High schoolers in Provo, Utah, will be among the first in the country to take a history class designed specifically for a personal digital assistant. Developers say the course might signal the start of a new definition for “anytime, anywhere learning.”
“Five years ago, there were people [who] thought the idea of taking a course online, period, was silly,” said Corey Spencer, the Brigham Young University (BYU) programmer who adapted the lessons to work with palmtops from an existing independent study course. “But since then we’ve seen huge growth in eLearning.”
Provo-based BYU is offering a history course formatted for high school-age students who want to do their studying with a personal digital assistant, or palmtop computer.
Developers said they believe it’s the nation’s first complete distance-education course designed for the 4-inch screens. Students may also do the coursework using laptops or desktop computers.
“As far as we know, we’re the first to deliver an entire course over a portable device,” said Spencer.
The course, “American Government, Part 1,” is intended for high school students seeking a little summer or after-school enrichment.
Wireless access to the internet will revolutionize education, Spencer predicted. “It’s a proactive way for people to educate themselves while they are sitting on the train or just killing time during lunch,” he said.
All students need to take the course is $92 and their own handheld computer with a wireless modem, said Spencer.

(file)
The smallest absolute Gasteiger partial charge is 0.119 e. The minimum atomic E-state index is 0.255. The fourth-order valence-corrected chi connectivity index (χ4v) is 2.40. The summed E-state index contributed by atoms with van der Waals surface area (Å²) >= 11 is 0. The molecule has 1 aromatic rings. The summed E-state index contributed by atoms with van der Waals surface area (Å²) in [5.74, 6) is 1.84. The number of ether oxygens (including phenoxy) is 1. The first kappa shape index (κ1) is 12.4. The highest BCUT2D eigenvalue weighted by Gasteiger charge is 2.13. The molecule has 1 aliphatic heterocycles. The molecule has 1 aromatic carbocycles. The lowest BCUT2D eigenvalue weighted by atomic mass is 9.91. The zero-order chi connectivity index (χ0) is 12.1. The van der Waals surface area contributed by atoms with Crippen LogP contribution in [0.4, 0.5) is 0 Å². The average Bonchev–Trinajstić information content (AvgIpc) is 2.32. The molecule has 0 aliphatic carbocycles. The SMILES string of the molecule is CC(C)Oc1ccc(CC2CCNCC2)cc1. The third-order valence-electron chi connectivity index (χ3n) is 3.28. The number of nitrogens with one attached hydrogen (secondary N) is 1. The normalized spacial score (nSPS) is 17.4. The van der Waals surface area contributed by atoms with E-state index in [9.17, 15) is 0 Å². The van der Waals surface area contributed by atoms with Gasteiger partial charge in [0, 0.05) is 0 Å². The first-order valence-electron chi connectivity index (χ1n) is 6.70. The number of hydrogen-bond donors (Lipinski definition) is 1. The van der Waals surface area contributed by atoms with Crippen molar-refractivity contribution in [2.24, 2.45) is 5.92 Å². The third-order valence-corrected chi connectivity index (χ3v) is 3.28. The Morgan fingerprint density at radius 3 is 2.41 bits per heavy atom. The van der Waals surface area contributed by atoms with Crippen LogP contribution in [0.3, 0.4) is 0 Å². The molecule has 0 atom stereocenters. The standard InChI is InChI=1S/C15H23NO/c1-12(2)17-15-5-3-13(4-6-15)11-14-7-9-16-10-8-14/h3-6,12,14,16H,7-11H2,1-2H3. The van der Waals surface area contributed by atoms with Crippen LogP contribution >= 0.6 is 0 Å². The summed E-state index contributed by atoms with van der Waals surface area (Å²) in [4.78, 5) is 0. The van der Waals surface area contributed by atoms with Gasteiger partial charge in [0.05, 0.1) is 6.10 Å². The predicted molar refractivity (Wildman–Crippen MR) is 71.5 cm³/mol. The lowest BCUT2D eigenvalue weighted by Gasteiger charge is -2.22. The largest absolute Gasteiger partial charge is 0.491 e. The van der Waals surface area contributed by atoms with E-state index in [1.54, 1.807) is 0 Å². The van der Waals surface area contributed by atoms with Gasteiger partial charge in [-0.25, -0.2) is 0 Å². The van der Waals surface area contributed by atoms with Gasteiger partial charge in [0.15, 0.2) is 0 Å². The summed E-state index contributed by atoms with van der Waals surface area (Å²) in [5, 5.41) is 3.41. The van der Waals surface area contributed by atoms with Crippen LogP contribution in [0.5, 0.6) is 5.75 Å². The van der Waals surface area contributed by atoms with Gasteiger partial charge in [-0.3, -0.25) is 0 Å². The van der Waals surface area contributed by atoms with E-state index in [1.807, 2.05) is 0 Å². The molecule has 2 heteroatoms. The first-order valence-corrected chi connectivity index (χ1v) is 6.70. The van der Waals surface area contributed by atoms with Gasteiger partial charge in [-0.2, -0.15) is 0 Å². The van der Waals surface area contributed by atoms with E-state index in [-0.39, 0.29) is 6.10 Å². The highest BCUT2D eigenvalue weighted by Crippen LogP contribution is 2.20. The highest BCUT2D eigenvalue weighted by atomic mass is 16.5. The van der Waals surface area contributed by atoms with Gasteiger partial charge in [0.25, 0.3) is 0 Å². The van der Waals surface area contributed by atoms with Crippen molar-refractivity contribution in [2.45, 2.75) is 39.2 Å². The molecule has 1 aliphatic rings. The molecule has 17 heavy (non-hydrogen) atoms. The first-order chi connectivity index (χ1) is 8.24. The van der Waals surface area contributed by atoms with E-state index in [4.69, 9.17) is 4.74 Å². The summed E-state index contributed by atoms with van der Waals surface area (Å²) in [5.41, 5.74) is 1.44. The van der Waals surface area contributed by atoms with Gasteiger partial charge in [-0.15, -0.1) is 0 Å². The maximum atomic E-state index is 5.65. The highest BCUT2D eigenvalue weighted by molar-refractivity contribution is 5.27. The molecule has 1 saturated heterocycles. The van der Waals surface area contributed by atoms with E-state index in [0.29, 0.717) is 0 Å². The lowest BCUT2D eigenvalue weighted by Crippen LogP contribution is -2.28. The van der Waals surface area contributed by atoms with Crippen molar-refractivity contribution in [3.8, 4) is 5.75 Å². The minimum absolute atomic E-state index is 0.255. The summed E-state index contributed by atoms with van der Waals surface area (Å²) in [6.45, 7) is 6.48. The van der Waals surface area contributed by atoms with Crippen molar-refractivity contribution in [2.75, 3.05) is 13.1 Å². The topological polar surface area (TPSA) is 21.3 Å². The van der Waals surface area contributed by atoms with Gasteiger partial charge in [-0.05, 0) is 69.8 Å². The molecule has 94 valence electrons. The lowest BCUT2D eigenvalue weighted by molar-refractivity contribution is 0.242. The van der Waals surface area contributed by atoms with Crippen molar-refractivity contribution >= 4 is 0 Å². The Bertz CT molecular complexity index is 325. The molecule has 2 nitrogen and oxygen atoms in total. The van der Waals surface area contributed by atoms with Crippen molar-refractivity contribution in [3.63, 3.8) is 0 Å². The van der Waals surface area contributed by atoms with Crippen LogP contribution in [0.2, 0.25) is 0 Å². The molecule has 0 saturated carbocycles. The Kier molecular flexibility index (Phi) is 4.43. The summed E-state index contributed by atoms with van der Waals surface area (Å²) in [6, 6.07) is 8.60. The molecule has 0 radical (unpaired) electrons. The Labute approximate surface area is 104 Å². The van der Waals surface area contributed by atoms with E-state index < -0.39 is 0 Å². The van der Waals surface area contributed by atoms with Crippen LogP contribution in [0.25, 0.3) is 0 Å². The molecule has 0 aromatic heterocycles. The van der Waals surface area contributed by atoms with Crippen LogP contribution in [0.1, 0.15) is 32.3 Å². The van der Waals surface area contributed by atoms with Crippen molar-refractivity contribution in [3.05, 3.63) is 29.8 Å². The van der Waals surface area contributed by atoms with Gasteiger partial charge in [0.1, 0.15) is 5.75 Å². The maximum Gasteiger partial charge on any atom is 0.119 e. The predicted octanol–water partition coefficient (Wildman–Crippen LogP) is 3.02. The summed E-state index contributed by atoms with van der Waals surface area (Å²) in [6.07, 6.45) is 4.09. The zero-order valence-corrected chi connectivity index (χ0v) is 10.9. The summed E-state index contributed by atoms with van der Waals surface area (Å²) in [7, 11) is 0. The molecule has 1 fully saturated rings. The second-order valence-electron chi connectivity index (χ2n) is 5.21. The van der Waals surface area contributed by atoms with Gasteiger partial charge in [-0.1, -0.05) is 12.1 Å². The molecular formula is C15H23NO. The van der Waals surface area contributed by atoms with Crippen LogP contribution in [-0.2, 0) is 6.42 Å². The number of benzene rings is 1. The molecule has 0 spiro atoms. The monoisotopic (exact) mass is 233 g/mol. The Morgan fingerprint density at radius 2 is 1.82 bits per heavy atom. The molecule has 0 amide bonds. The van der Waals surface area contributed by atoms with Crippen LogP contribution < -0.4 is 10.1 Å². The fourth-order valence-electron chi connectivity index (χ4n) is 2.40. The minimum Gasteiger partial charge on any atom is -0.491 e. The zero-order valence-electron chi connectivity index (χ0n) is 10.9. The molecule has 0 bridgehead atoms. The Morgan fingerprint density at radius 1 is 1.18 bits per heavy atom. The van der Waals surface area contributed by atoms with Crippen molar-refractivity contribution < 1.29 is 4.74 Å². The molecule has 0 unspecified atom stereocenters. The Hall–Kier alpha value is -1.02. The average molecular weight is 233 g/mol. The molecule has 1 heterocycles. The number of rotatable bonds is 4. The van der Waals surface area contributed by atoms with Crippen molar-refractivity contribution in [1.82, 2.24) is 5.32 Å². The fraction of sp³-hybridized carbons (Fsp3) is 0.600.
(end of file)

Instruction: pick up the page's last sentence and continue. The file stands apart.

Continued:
“They’ll be able to download course work, submit assignments and correspondence, and get their grades from almost anywhere–on vacation in the mountains, around the campfire,” he said.
Students can take as long as one year to finish the course. Most of the assignments are graded immediately after being submitted via computer.
“Within seconds, you get your grades along with a feedback statement for every question missed,” he said.
The university, operated by the Mormon Church, wants to “make the quest for academic intelligence as accessible as possible,” he said. Handheld computers seemed like the next logical step, given their recent explosion in popularity.
The challenge in developing the course came with the fact that Spencer had to worry about adapting the course for both Microsoft Pocket PC and Palm devices.
“We picked them because they are the two most popular” handheld platforms, Spencer said. But the platforms handle the internet very differently, he explained.
“We also wanted to allow students without modems or wireless internet [access] to at least be able to read the content of the course, even if they can’t submit papers,” he added.
To adapt the course for use with Pocket PC devices, Spencer and his team stripped the original online course of all unneeded information–such as graphics–and converted the pages into new ones that were then zipped together into “some very plain-looking web pages.”
Adapting the course for the Palm platform was more difficult, because Spencer wanted to develop the program in a way that would not make students have to download each page individually.
“It’s just very slow to do it that way,” he said. But the Palm platform has a “web-clipping” application that lets it view web pages from a cached reserve on the device.
“That application means a lot of content can rest on the Palm and only connect to the internet when it needs to,” he said. “We turned the course into a web-clipping application, and now the whole course rests right on the Palm itself.”
Dwight Laws, BYU’s independent study director, said if the course proves popular he would adapt others to the portable format. But he’s prepared for the possibility the experiment will fail.
BYU reaches 50,000 students annually with its 600 independent study courses–240 of which are available over the internet. About 75 percent of BYU’s independent study course-takers still opt for the old paper and pencil approach, Laws said.
“We’re just watching the technology and trying to stay abreast of it,” he said. “Our focus is always the student. These are just vehicles … to deliver education to them.”
BYU Independent Study
Microsoft Pocket PC